Celiac disease, on the other hand, is an autoimmune disease and can’t be defined in such a cookie cutter fashion. Exposure to gluten causes the immune system to produce antibodies to the protein gliadin as well as auto-antibodies. These auto-antibodies mistakenly damage specific organs and tissues. Common targets of the auto-antibodies in celiac disease are the small intestine, the insulin-producing islet cells of the pancreas, and the nervous system. There are over 300 associated symptoms to celiac disease and reactions to gluten usually do not occur immediately.

Myth: It doesn’t matter if my personal products have gluten in them.

Fact: The information available to this question is completely inconclusive. It has been argued that the gluten protein is too large to be absorbed through your skin. The Mayo Clinic in fact, specifically talks about how gluten in your skin care products does not matter, and suggests that any reaction to such products is only due to an underlying allergy, such as to wheat. However, those with skin rashes like dermatitis herpetiformis have tiny micro-tears in their skin. By putting on wheat germ oil or triticale containing products, they are essentially pouring gluten directly into their blood stream.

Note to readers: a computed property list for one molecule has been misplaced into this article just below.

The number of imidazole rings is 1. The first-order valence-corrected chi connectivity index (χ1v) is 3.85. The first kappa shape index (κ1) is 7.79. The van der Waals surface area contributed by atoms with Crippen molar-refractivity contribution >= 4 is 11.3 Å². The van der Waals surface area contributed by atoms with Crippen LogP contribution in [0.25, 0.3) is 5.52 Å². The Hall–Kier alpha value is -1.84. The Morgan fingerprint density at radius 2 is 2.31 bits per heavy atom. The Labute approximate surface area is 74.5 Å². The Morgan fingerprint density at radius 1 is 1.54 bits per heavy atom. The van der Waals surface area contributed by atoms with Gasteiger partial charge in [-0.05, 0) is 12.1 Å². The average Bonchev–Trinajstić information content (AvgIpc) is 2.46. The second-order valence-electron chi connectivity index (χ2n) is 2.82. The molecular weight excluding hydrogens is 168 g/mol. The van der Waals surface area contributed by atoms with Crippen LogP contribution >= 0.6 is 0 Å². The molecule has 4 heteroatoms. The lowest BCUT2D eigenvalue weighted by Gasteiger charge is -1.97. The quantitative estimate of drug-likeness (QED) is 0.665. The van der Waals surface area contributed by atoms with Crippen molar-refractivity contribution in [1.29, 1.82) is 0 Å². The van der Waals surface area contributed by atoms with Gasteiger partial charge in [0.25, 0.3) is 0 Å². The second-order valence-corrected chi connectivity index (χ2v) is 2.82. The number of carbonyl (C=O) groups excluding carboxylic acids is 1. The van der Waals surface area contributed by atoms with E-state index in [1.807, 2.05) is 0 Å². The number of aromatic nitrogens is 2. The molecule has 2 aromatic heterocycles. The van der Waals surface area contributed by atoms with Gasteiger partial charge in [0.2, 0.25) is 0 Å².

I have seen reactions to gluten containing skin products in several of my clients, including myself, over the years. It is my opinion that living gluten free means replacing your personal products as well. Try Gluten Free Savonnerie or Desert Essence if you are interested.

Myth: Celiac disease only affects your gut.

Fact: Dermatitis herpetiformis, insulin dependent diabetes, migraine headaches, osteoporosis, depression, ADHD, rickets, hepatitis, brain atrophy, infertility, thyroid imbalance, cardiac abnormalities, lymphoma, and bronchiectasis are just some of the over 300 symptoms associated with celiac disease. Every organ and tissue in the body can be affected by gluten.

Myth: Celiac disease is common in Europe but rare in the United States.

Fact: Just because you don’t see something does not mean it doesn’t exist. Celiac disease is diagnosed much more in Europe than in the United States. The prevalence of celiac disease in both the US and Europe is currently estimated at about 1%. The Gluten Free RN suspects that this estimate will continue to increase in the next few years.

Myth: Only white people get celiac disease.

Fact: A study by Dr. Carlos Catassi found that 5.6% of Saharawi children had elevated endomysial antibodies, a common marker of celiac disease with 100% specificity. Celiac disease has been reported in Southern Asia, the Middle East, Brazil, West and East Africa, and in South American Indians in Chile. Celiac disease affects all humans, regardless of race, gender or age.

Myth: My test was negative so I don’t have celiac disease.